The European Metagame is actually made up of five smaller metagames represented in the five National Championships that take place in Europe. However, the relative proximity of these Nationals, both in distance and in time, has to the five European Nationals looking pretty similar. Given the fact that these Nationals occur early on in the season where the metagame is less developed, it’s difficult to extrapolate too much from these tournaments. However, results from the European Nationals have been relatively consistent over the years with the tournaments usually being dominated by “hyper aggressive” teams, teams that favor maxed out attacking stats and Speed over bulk. Like North American players, European players are usually picking from to pool of “standard” Pokémon, those Pokémon with the highest base stat totals and widest movepools, but tend to opt for “glass cannons,” or fast and powerful but frail Pokémon, over the bulkier choices of their friends across the pond. These teams are capable of dealing massive amounts of damage in a very short amount of time but generally lack versatility against less than standard teams.


As a result, the European metagame has been more Speed oriented, with matches being decided very quickly. Speed control was a very important part of the European metagame with matches being won or lost based on whose Pokémon would go first. For this reason, teams with a specific strategy such as Trick Room or Rain were popular as both offered ways to make your Pokémon move before your opponent’s Pokémon and score a quick KO. Pokémon such as Zapdos and Latios are very popular in Europe due to their Speed, power, and access to Tailwind but are usually KO’d very quickly as many European players tended to run EV spreads maxing the attacking stat and Speed with little thought to bulk. It is not uncommon for Europeans to trade KOs every turn and end in sudden death with both players using their last Pokémon to fight it out one on one for the win.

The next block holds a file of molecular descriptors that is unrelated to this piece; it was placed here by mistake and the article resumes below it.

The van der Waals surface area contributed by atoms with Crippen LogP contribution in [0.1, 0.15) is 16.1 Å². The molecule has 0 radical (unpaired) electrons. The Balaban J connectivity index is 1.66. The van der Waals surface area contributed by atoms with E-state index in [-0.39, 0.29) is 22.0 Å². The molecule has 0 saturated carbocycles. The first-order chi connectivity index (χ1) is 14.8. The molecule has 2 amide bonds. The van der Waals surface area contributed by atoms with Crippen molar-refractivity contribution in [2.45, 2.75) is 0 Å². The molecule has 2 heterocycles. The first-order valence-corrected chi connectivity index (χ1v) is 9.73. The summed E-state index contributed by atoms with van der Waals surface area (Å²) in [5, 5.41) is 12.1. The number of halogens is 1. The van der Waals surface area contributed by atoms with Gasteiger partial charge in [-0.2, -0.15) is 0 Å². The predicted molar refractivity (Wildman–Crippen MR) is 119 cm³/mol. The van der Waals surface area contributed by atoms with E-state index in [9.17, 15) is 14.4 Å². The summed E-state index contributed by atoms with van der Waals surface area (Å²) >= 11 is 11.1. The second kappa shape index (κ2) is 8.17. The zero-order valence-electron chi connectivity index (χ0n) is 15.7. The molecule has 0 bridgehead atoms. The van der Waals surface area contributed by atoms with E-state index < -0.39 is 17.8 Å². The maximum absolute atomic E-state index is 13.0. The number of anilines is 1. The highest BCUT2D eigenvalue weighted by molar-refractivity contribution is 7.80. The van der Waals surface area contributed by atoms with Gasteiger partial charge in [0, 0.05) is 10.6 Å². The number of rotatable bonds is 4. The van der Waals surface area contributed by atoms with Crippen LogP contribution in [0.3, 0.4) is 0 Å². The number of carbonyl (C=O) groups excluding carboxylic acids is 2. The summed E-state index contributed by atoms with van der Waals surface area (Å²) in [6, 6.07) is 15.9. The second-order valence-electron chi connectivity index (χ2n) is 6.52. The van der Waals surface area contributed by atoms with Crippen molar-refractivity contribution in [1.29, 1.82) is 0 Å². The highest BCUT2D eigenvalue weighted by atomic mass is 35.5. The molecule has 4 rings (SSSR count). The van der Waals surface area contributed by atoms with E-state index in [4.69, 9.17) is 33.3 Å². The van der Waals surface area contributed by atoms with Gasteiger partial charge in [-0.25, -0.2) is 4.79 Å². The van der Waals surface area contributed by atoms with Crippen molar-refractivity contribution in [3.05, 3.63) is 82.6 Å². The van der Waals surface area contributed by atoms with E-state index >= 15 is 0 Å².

The Japanese metagame is probably the most unique of all. Japanese players are generally very close to each other and meet face to face on a weekly basis to come up with new strategies, giving the Japanese metagame an air of unpredictability. The Japanese metagame is similar to the American metagame in that they use Pokémon bulky enough to survive crucial attacks and still dish out solid damage. However, Japanese teams combine this bulk with specific strategies, such as Trick Room, Rain, Gravity or even Gravity and Hail on the same team. Many of the most successful Japanese teams this year took advantage of support moves such as Thunder Wave and Swagger to both cripple the opposition and power up their own Pokémon. This metagame is, in a way, the opposite of the North American metagame. Where Japanese players try to set up their field for an advantage, many American teams are built with the goal of preventing an opponent’s strategy from being effective. The Japanese players seem to put a lot more thought into every aspect of their team, which is what has made them the best at their own game until the era of Ray Rizzo.


Because Korea only begun hosting VGC tournaments in 2011, the Korean metagame is not very developed and has shown no visible trends. In 2011, Jinhwan Jung ran a very solid Trick Room team that carried a lot of bulky Pokémon but seemed to lack any real offensive power after one of two of his Pokémon were defeated. The 2011 World Championship Senior Runner-Up Sejun Park ran what looked like a Goodstuff team but with specific Gem items that allowed him to catch his opponent off guard and score surprise KO’s. It is impossible to tell what the Koreans will play this year at the 2012 Pokémon World Championships, but their abilities should not be underestimated as they took the Worlds scene by storm last year.

Player Targeting